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Archive for September, 2007

classroom

lifehack.org has a very good posting about how to talk to your professors. I agree with a lot of what is said in this article and highly suggest you take a look at it. The article makes suggestions like:

  • Call them by the right title
  • Tell the truth
  • Be prepared to do the work
  • Be clear and concise
  • Pay social calls
  • Do not, under any circumstances, flirt
  • Prepare for disappointment
  • Hold the threats

Go to the posting: Advice for Students: How to Talk to Professors

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Taking Notes That Work

Note taking - As this lifehack posting states:

“Note-taking is one of those skills that rarely gets taught. Teachers and professors assume either that taking good notes comes naturally or that someone else must have already taught students how to take notes.”

The posting goes on to describe various ways to take lecture notes. Though not knowing it, I tended to use the Cornell system when I was in school.

“The Cornell System is a simple but powerful system for increasing your recall and the usefulness of your notes. About a quarter of the way from the bottom of a sheet of paper, draw a line across the width of the page. Draw another line from that line to the top, about 2 inches (5 cm) from the right-hand edge of the sheet. You’ve divided your page into three sections. In the largest section, you take notes normally — you can outline or mind-map or whatever. After the lecture, write a series of “cues” into the skinny column on the right, questions about the material you’ve just taken notes on. This will help you process the information from the lecture or reading, as well as providing a handy study tool when exams come along: simply cover the main section and try to answer the questions. In the bottom section, you write a short, 2-3 line summary in your own words of the material you’ve covered. Again, this helps you process the information by forcing you to use it in a new way; it also provides a useful reference when you’re trying to find something in your notes later. You can download instructions and templates from American Digest, though the beauty of the system is you can dash off a template “on the fly”.”

Here’s another site that uses a climate classification lecture as an example of taking notes using the Cornell system. Create custom sheets here or download a generic Word document template here.

(Image Source)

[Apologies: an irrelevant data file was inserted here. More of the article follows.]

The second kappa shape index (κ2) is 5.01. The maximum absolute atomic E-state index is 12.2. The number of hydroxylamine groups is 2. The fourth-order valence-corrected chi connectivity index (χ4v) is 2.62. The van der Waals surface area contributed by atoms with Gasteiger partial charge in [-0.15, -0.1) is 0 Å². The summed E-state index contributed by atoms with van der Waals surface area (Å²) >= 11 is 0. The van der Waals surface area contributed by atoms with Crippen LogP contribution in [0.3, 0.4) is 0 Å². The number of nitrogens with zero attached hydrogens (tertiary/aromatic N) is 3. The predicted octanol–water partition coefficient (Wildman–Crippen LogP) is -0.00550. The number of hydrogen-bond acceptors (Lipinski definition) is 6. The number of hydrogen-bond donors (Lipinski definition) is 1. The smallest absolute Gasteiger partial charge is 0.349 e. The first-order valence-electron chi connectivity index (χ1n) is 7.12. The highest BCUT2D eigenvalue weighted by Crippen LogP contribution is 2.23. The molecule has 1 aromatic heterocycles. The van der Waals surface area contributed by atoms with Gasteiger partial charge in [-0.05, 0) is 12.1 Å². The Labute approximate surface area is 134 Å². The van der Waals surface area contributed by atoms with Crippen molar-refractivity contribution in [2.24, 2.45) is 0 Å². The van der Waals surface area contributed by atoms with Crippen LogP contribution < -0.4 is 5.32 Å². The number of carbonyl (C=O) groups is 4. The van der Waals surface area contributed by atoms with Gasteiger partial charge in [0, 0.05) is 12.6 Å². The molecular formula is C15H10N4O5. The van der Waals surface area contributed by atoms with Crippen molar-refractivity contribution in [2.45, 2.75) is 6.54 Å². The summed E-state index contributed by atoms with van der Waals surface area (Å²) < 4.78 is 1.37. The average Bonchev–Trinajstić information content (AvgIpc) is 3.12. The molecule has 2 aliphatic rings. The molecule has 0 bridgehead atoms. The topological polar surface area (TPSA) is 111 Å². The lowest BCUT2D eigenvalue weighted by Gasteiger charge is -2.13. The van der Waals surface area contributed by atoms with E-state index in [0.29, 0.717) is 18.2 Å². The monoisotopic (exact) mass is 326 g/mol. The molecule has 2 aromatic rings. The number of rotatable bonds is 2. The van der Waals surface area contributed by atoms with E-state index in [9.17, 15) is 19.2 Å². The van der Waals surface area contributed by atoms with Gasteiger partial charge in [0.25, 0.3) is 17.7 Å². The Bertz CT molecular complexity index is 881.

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Coming up …

The EarthThis week we are being introduced to the discipline of physical geography, earth systems, and the atmosphere. Next week some of the most important topics of the semester are presented, energy and radiation. I say this because the geography of energy and radiation determines a variety of earth surfaces processes and controls the spatial variation of climate, vegetation, soils, weathering and to some degree, landform development. Make sure you get a good handle on what controls insolation, net radiation, sensible heat and latent heat. Start trying to picture the geographical variation of these elements.

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A recent posting on the “Zen Habits” blog details ways to be a more effective learner. Many of the suggestions are applicable to Geography 101. Here’s a few examples that caught my eye:

  • Ten Year Old Rule – Explain ideas to yourself as you would to a ten year old. Sure, this isn’t always possible in your last years of a medical degree or learning how to apply neural networks to computer AI. But the idea is that you should be able to “dumb down” an idea enough so it seems obvious to yourself.
  • Refresher Scan – Scan through information in your text book. Notice whenever you encounter information that you either don’t remember or weren’t 100% sure about. Quickly link that information back to existing ideas through visceralization and metaphor. If your refresher scan is turning up more than a few points per chapter, you haven’t learned it thoroughly enough.

For the rest see: How to Learn More and Study Less

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